HOUSTON (AP) — The Texas agency responsible for fighting wildfires has asked the state Legislature for an additional $27.2 million to hire about 90 more firefighters and buy equipment as a rapidly growing population coupled with drought has increased the threat of devastating fires.
The Texas A&M Forest Service also asked the state to restore nearly $35 million in grant money to help train, equip and insure volunteer fire departments. That money was cut during the last legislative session in 2011, also the year of one of the worst and most expensive wildfire seasons in state history. The cost that year was more than $300 million.
The House has recommended providing the agency with the same level of funding it received for 2012-13, which is less than half of what it requested. The Senate has proposed providing at least the additional $27.2 million the service says it needs to expand. The final bill will likely look vastly different from both proposals.
"It would concern me very greatly if they don't get those funds," said Rep. Tim Kleinschmidt, a Republican whose district includes Bastrop, where fire destroyed more than 1,700 homes, incinerated tens of thousands of acres and killed four people in 2011.
"We still are in the drought pattern. That means we're still going to have an increased number of wildfires to deal with. It's just going to take increased personnel, more equipment and more money to deal with those fires," said Kleinschmidt, adding he is optimistic the agency will get more money to meet the need.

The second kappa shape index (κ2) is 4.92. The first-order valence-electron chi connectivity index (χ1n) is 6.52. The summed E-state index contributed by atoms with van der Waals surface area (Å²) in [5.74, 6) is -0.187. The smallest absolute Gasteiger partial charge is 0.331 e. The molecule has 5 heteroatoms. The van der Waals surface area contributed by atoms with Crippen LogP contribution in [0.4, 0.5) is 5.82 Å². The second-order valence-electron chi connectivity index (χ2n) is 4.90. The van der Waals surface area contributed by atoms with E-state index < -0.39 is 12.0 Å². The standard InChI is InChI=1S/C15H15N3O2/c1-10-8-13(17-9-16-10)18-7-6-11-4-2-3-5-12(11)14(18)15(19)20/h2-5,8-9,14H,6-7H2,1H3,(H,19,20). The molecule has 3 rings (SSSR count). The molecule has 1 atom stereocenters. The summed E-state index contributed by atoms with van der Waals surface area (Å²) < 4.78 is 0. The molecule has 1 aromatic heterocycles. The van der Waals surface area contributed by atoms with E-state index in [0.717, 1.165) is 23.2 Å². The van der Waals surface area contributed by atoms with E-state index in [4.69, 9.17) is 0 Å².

Robby DeWitt, associate director for finance and administration at the Texas A&M Forest Service, said the agency is hoping that with additional funding it will be able to rely less on out-of-state crews to fight wildfires. For example, the agency spent $44.6 million for out-of-state engines, or an average of about $2,191 per day, during the wildfire season that began in November 2010 and ended in October 2011. It costs about $882 per day to operate a forest service engine, including salaries and fuel.
"They have to get here, get equipment here and have to return from where they came from," DeWitt said, explaining the disparity in costs. "When you have a long fire season like we had in 2011, you have to use resources from all over the country."
The agency also wants to begin funding more than $131 million in outstanding grant requests from volunteer fire departments that need help buying equipment.
Wildfires in Texas have been getting worse during the past 20 years, with 10 of the most significant seasons occurring during the last 15 years, and it's not expected to improve.
"The combination of the drought period that we're in and the population growth and the development of property that used to be rural around major urban areas ... the changing use of land are all factors that affect risk for wildfires in the future," DeWitt said.
Plushnick-Masti can be followed on Twitter at https://twitter.com/RamitMastiAP